Who wrote this book and when?
Amy Tan published this novel in 2001.

Has there been a film version?
Nope.

Who are the important characters?
Ruth – a Chinese American woman living in San Francisco with her long term boyfriend, she is a ghostwriter and once a year she loses her voice for a week
LuLing – Ruth’s mother, an immigrant from China, suffering from Alzheimer’s
Art – Ruth’s boyfriend
Precious Auntie – LuLing’s nursemaid from China, a ghost who supposedly haunts their family and LuLing believed Ruth could communicate with her
GaoLing – LuLing’s sister, also an immigrant from China

What’s it about?
This is another dual story which takes place in the past and the present, China and America. Ruth is worried about her mother after LuLing is diagnosed with Alzheimer’s. We learn about Ruth’s childhood, which was filled with her mother being afraid of ghosts, threatening suicide, and asking Ruth to communicate with LuLing’s dead nursemaid, Precious Auntie. However, the central part of the book consists of LuLing and Precious Auntie’s story as LuLing has written it down; partly so she doesn’t forget it and partly so Ruth will be able to read it.

Why is this book a bestseller/classic?
Because it’s an Amy Tan book, and an Oprah Pick, I think.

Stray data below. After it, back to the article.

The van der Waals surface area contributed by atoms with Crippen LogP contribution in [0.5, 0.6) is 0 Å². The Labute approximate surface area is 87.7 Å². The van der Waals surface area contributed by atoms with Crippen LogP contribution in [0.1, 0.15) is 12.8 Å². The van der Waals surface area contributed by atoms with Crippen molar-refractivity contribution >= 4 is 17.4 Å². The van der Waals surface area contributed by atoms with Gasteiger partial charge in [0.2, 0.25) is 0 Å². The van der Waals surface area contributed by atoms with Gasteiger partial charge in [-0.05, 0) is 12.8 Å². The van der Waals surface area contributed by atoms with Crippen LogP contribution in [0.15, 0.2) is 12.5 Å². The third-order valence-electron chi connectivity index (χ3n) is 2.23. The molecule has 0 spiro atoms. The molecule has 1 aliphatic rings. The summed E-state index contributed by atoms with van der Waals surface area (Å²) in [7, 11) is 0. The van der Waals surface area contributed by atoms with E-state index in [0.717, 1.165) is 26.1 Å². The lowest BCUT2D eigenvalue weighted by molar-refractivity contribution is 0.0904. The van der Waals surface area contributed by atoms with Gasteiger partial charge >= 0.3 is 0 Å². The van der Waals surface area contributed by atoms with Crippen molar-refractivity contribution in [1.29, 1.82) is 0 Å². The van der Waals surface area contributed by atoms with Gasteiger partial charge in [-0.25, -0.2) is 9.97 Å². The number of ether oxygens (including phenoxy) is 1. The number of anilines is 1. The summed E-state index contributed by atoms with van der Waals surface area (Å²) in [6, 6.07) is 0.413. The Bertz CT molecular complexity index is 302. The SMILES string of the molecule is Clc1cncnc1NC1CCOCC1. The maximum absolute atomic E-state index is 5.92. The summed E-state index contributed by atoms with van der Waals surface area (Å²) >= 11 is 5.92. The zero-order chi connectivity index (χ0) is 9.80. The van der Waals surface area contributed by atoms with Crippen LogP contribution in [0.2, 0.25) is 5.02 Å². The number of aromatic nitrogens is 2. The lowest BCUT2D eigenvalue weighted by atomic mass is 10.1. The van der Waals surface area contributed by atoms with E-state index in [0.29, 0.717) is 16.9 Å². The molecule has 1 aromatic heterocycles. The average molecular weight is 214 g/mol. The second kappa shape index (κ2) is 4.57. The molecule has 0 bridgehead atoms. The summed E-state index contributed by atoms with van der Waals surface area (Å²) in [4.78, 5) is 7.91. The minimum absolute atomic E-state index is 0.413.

Do you recommend I read this book?
Yes.

How did this book make your list?
It’s by Tan. And Oprah liked it.

Has it won any awards?
No.

Favorite quotes:
“I read that only after she died. Yet I have a memory of her telling me with her hands, I can see her saying this with her eyes. When it is dark, she says this to me in a clear voice I have never heard. She speaks in the language of shooting stars.” – p 176

Personal Thoughts:
Of course I enjoyed this book. There hasn’t been a single Tan book I haven’t loved. However, this one was a bit harder to become involved in – at least until LuLing started telling her story. I believe “The Kitchen God’s Wife” is still my favorite Tan book. This one had the characters a little too spread out from each other for me to get deeply into it. And the entire was so sad it depressed me a little. From Alzheimer’s to WWII, to dying husbands every few years – just a little too down. However, I did love the continual references to bones and shooting stars. Anything with shooting stars, I like.

Advertisements